By a Calabi-Yau variety I mean a smooth projective variety over the complex numbers with numerically trivial canonical divisor.

For each postive integer $n$ does there exist a finite group $G$ (possibly depending on $n$) which is not the fundamental group of a Calabi-Yau variety of dimension $n$?

For $n=1,2$ this follows easily from the classification of Calabi-Yau varieties of these dimensions, the only non-trivial finite fundamental group being $\mathbb{Z}/2\mathbb{Z}$ (for Enriques surfaces). For $n=3$ some finite non-abelian groups are known to occur as fundamental groups but I do not know of any non-existence results.

If there are only finitely many families of Calabi-Yau varieties of a given dimension then the question would clearly have a positive answer. However, this is far from being known so I am interested in other possible approaches.


2 Answers 2


If n is even, then I believe you can use the Atiyah-Bott fixed point formula to rule out many cases. For instance, let G be a simple, non-cyclic group. Consider the action of G on the Hodge group $H^{0,n}(X)$. Since G has only the trivial character, this action must be trivial. Then for every element g in G, the holomorphic Lefschetz number is 2 (if n is odd, the number is 0, which doesn't help). Therefore g has a fixed point.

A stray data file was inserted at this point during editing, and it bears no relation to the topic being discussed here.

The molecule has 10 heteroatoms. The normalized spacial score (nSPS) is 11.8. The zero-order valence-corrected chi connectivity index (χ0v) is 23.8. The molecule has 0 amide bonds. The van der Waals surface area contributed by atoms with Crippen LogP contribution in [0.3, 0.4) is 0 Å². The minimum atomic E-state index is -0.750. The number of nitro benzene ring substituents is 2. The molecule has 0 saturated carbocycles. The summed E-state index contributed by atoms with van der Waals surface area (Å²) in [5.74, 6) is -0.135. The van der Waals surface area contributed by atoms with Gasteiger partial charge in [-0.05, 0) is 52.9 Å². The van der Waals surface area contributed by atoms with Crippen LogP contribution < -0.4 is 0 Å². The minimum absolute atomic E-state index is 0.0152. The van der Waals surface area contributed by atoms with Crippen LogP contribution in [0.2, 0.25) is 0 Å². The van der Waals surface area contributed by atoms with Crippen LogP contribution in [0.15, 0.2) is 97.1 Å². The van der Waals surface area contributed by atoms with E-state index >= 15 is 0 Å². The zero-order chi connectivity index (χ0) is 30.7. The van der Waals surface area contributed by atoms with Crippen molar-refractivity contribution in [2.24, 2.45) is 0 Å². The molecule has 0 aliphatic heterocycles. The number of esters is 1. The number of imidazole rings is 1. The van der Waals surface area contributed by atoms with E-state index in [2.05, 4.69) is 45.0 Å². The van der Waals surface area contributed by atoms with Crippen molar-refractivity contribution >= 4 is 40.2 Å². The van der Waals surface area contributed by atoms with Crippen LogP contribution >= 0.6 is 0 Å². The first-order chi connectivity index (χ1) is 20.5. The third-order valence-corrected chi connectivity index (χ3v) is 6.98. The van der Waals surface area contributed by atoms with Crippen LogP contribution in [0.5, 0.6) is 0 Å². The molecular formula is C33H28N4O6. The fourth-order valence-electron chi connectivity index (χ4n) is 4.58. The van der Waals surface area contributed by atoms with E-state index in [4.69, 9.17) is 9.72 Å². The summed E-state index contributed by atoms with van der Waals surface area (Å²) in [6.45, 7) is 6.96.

• $\begingroup$ Of course I should hasten to add, I (as most complex geometers) define "Calabi-Yau" to mean that $h^{0,p}(X)$ equals $0$ except for $p=0$ and $p=n$ (use Berger's theorem to break up into Calabi-Yau, hyper-Kaehler and Abelian variety factors). $\endgroup$ Commented May 17, 2011 at 19:03

This is definitely not an easy question. For $n=3$ checkout the paper Calabi-Yau Threefolds of Quotient Type by Oguiso and Sakurai. They are ("only") concerned with whether the fundamental group is finite. However, that should perhaps be the first step towards answering your question.


Your Answer

By clicking “Post Your Answer”, you agree to our terms of service and acknowledge you have read our privacy policy.

Not the answer you're looking for? Browse other questions tagged or ask your own question.